So we went off on our separate hikes, six hours through the woods in full gear.  I was exhausted.  Upon return, when the rest of the guys were dropping their packs and sacking out in their bunks, I was summoned to the Battalion Commander’s office.  I entered, and immediately discerned the heavy air, and the severity of his face.
“Deak,” he said slowly “please have a seat.”  I did so warily.  He continued: “I hate to do this more than anything, but it is my duty to inform you of the death of your friend and battle buddy Private Shank.”
I was utterly shocked, like only the night Isaac died, and was speechless.  I finally said:  “What happened?  How?”
“Are you familiar with the military term ‘friendly fire’?” he asked.
“Of course I know what friendly fire is.  That’s when an army accidentally offs one of its own.  Are you saying that’s how he was killed?” I demanded.  I was verging on outrage.
“There was a small brigade engaged in firing exercises two miles from where Private Shank’s group was hiking.  A bullet went astray from that exercise and entered his back.  The speculation is that it ricocheted off a rock or some piece of metal on the shooting range.  It was a freak accident.”
“My friend is dead and you call it a freak accident?” was my aghast reply.
“These things happen; it’s an unavoidable consequence of having a military,” Battalion Commander Benyers explained.
I was still in shock, and shaking my head in my palms.
“So what would you like to do?” he asked at length.
“Am I being given a choice?” I asked.  “Because if you’re asking me to choose between waiting around every day to possibly be sent into the line of fire while all the time paranoid that a stray bullet from one of my own comrades is going to take me out of this world or leaving, then I’d like to go home.”
“That will be arranged,” he replied, picking up the phone.  He turned away from me, had a brief conversation, then turned back, hung up the phone and said:  “Someone is gathering your things right now, and there will be a car here to return you to New Orleans in fifteen minutes.”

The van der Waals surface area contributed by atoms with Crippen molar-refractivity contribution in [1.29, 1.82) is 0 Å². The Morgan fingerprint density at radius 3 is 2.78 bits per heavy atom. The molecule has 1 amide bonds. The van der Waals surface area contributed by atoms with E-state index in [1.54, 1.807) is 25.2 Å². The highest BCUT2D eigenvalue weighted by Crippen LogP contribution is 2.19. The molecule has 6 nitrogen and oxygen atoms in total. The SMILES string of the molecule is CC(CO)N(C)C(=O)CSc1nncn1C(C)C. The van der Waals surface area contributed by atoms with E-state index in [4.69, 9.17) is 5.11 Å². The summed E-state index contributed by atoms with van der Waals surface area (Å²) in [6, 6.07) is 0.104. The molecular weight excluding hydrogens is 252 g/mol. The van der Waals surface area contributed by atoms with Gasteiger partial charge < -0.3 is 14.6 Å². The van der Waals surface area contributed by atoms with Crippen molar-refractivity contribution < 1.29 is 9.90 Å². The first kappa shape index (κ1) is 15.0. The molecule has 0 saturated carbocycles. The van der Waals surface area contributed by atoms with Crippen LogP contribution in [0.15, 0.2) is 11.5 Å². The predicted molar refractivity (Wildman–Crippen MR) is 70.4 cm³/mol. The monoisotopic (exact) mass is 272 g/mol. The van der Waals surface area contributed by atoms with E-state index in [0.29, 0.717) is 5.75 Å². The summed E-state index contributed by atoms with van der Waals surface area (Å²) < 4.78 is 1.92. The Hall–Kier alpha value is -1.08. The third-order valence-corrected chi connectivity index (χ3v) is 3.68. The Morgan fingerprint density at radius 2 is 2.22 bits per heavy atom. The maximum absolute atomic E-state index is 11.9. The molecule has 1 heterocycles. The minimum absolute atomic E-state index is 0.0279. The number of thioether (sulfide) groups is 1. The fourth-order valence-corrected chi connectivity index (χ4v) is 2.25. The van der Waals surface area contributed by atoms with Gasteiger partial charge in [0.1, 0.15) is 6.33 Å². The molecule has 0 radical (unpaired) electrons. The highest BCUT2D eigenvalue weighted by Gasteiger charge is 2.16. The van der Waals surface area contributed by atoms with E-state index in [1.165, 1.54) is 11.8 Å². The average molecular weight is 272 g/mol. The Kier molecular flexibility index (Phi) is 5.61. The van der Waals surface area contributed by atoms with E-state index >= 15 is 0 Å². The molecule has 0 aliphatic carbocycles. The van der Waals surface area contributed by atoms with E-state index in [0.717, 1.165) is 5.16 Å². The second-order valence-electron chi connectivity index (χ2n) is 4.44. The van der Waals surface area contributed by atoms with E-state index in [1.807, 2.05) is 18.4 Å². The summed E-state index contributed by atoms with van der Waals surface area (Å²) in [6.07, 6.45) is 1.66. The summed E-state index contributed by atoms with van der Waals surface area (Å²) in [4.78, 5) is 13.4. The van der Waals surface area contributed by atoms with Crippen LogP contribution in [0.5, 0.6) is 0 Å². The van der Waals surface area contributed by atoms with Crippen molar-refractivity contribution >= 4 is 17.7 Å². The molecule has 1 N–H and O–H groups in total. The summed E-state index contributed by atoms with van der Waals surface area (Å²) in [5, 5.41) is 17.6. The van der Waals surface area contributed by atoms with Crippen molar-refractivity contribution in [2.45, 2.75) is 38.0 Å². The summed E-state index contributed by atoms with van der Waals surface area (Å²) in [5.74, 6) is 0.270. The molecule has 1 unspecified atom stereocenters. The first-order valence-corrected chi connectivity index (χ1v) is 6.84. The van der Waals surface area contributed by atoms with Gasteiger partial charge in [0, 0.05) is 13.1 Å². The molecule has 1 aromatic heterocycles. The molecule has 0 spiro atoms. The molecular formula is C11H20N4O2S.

“That’s perfectly fine with me,” I said.
“I know this may not be the most appropriate time to ask you this,” he slowly said, “but I’ve been wanting to ask you and may never see you again.  Is there any way I could get you to write a military march song?  Something to uplift and energize the troops?”
“You tell me you accidentally killed my friend, then three minutes later ask me to write you a song?  How about a story song? GI Joe accidentally kills Army Pete,” I sarcastically suggested.
“No, of course not right now,” He apologetically replied.  “I was thinking if you ever did someday get so inspired, you could send me a recording or the sheet music,” he answered.
I noticed headlights through the window and asked: “Is that my car?”
He looked out the window to confirm, and said that it was.  I quickly got up and went to the door, shook his hand only because he offered it, then entered the back of the car through the door that was held for me by the driver, who informed me that my things were in the trunk.  There was a thick pane of black glass between the front and back, so the long ride was in silence.  It was about four AM when we pulled into the French Quarter, and the driver unceremoniously deposited me and my bag there on a street corner and drove away.
To this day I have wondered if Shank and I didn’t accidentally stumble onto a real plot and that he was taken out for what he overheard, and to this day his ultimate fate remains one of the great mysteries of my life.Chapter 1 -- Bootleg
Chapter 2 -- Bootcamp
Chapter 3 -- Sands
Chapter 4 -- Forgiven Not Forgotten
Chapter 5 -- Revenge
Chapter 6 -- The Flying Lightning Shows